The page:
Posted : 7/25/2007 10:35:29 AM
First of all, I don't think anyone should run an entire course with a dog who is not trained well enough in agility to be able to successfully complete the course off leash.
That said --- In the beginners class most, if not all, of the dogs tend to learn the obstacles on leash. One at a time. Then you start stringing a few things together, but you still keep it very short because the longer the "course," the more likely it is for the handler to get left behind and yank on the dog (thus discouraging them).
I think that the average adult is more than capable of handling a leashed dog over jumps and through weaves. I short child is not.
In my beginners agility class we had a small 10-12 year old girl with her overly rambunxious young dog (the mother came but only watched and attempted to catch the dog the many times he got loose). It was obviously very difficult for the girl to keep up with her dog while at the same time raising her arm high enough to clear the jump standard while holding the leash. The end result was that her dog would spring over the bar only to be lynched and flung backwards when he hit the end of the leash. The weave poles were physically impossible for this girl to get her dog through, even with the use of guide wires, because she could not maneuver her arm over and through the poles as we adults could. Both girl and her mother "hit the mats" while chasing their dog because the dog got loose many times thanks to the young girl not being able to adequately control it.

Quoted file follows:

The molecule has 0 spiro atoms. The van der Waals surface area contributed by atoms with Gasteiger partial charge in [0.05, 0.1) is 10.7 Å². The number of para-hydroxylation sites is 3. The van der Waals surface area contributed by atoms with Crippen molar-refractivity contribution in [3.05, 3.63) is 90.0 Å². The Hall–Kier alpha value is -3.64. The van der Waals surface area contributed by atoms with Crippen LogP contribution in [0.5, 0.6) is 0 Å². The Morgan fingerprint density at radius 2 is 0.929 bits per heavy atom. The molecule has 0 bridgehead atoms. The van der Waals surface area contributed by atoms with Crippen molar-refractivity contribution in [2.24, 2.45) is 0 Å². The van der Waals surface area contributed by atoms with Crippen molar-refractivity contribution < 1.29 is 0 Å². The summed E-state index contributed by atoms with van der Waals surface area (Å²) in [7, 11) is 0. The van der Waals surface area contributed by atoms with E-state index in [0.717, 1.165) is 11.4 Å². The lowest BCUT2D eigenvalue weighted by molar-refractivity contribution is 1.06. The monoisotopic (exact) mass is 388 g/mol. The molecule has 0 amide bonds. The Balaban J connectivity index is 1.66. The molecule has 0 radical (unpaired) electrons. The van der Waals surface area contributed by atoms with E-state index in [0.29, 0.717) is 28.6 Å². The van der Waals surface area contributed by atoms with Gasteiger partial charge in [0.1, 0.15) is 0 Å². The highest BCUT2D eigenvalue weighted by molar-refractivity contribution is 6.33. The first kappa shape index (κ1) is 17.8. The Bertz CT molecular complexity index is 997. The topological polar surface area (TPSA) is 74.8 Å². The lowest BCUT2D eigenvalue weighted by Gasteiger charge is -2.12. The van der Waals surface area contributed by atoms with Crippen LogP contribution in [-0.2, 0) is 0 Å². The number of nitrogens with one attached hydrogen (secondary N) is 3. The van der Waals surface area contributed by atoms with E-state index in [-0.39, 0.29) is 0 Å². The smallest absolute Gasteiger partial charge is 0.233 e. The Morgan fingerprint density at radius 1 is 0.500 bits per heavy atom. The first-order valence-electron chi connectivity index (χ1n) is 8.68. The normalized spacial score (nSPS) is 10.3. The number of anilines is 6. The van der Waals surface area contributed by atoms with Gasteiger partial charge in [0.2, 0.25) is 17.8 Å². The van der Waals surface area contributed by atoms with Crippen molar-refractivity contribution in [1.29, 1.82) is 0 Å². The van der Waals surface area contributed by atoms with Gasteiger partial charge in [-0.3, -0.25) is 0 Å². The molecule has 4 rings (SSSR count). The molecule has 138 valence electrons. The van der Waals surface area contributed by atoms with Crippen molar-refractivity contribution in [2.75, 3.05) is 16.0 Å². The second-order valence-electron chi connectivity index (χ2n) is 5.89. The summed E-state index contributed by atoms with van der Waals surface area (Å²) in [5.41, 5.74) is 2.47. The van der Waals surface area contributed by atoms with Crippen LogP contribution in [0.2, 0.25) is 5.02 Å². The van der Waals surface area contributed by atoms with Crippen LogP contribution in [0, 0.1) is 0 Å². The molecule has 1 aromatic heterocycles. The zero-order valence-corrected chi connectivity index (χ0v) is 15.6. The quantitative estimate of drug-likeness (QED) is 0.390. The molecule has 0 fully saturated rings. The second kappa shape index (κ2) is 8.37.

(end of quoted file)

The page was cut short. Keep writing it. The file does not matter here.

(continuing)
This trio did not come to any further classes after the first night. My instructor offered them private lessons (starting with obedience) and they did not take her up on it. We were all so thankful to have them out of our agility group.
While I want to encourage junior handlers in agility, I do think that perhaps their training approach needs to be done a bit differently --- starting by taking more than the average number of obedience classes to ensure that they are coming into agility with a dog who responds well off lead and has a very reliable recall. This will make their journey into agility far easier and more enjoyable for everyone (dog included). Taking these classes in obedience will also teach the kid HOW to train and give them the tools they need to properly read their dog.